Saturday, April 16, 2011

Key Story Elements - Ordinary World and Special World

Here’s another trick of detailing and revealing your protagonist. And of world-building as well.

It’s really effective to put some serious creative thought into detailing the Hero/ine’s Ordinary World and the – hopefully! – contrasting Special World that the Hero/ine will be entering, inhabiting, exploring, journeying through, or maybe even fleeing, during the course of your story.

Drama loves CONTRAST, and this is one of the easiest ways I know to provide it, as well as revealing character, developing character arc, and working the themes of your story.

I think it’s useful to first look at the Ordinary World and Special World as depicted in fantasies like Harry Potter and Lord of the Rings and The Wizard Of Oz to see this dynamic at work in more blatant examples, then try your hand at recognizing the more subtle variations.

Naturally, you can’t have a more blatant contrast than the Ordinary World of Dorothy’s black and white Kansas and the Technicolor lusciousness of Oz. And look at the first Harry Potter to see Harry’s tiny, cramped bedroom under the stairs in his aunt and uncle’s bourgeois house – and that first shot of the identical Muggle houses and identical Muggle cars lined up on that perfectly flat Muggle street – as opposed to the magical, colorful eccentricity of Diagon Alley and the torchlit boat trip across the lake to the towering mythical castle of Hogwart’s.

But to get a little more real - Romancing The Stone also depicts a beautiful contrast between the Ordinary World and Special World. Joan Wilder’s little Manhattan apartment is practically her whole world – but the Call To Adventure thrusts her into the colorful, expansive wilds of first Cartagena, and then even wilder (pun intended) jungles of Columbia. Going from big city to wilderness and villages, from one country to another country, is always an easy way to develop contrast – you see this in the small romantic comedy Leap Year, where the uptight heroine goes from big city Boston to the tiny village/county of Dingle, Ireland (one of my favorite special worlds, rapturously beautiful), and in The Proposal, where again, an uptight executive heroine goes from Manhattan to the mindblowingly gorgeous, relative wilderness of Alaska.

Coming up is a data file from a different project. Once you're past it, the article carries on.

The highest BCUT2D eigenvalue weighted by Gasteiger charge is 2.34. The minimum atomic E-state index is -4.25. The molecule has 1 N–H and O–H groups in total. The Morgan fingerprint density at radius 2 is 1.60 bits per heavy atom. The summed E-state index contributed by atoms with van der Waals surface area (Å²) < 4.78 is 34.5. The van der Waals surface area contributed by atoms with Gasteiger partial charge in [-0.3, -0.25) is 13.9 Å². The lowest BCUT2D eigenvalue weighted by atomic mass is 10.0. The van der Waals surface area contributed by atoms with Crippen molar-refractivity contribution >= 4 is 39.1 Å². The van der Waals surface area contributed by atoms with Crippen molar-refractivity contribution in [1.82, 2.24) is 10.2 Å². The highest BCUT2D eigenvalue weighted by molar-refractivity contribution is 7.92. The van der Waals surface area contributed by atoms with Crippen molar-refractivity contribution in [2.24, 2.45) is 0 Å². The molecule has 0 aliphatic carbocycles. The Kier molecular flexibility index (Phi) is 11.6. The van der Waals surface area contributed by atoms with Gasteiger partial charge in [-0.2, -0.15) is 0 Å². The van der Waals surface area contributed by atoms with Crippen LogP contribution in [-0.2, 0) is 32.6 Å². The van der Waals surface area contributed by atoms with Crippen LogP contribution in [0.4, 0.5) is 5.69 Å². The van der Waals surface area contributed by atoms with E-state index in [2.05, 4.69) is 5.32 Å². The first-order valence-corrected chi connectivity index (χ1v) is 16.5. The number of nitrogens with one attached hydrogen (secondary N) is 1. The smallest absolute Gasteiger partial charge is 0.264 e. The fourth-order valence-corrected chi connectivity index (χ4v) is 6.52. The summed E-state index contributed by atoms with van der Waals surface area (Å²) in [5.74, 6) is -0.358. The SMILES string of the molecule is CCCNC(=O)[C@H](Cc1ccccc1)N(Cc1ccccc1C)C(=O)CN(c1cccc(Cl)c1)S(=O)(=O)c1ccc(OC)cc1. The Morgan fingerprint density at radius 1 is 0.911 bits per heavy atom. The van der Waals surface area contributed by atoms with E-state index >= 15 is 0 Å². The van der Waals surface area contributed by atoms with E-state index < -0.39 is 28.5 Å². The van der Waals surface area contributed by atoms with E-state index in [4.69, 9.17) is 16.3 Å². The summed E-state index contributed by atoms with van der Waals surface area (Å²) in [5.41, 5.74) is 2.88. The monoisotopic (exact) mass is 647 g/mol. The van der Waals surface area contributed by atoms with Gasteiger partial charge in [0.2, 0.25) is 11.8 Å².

Weather is also an easy contrast, as we see in the romantic comedy New In Town. The Ordinary World for corporate executive Lucy is Miami – beach and sun and high fashion and palm trees. Her Call To Adventure (a major job opportunity) thrusts her into the frozen wasteland of New Ulm, a very small, provincial, and decidedly unfashionable town in Minnesota. But thematically, it’s really the heroine who’s frozen, and it’s that frozen little town that finally unthaws her.

Good storytellers will find all kinds of ways to make the Ordinary World and Special Worlds both contrasting and thematic. Notting Hill contrasts shots of Julia Roberts’ ghamorous Hollywood life – red carpet premiers and photo shoots and film sets - with the funky London neighborhood of Notting Hill, which with its pushcart vendors and cobblestone streets looks more like an Elizabethan village than a major cosmopolitan city. The filmmakers chose to emphasize the bohemian and eccentric and insular qualities of Notting Hill to give it that contrast to the Hollywood life, and to underscore the Cinderella theme of this fairy tale romance (The commoner falls in love with the princess). Just the visual difference between their worlds sets up a big subliminal opposition to this love story working out, and it also pushes all those fairy tale buttons. And I personally love stories that create fairy tale settings and themes in a realistic setting.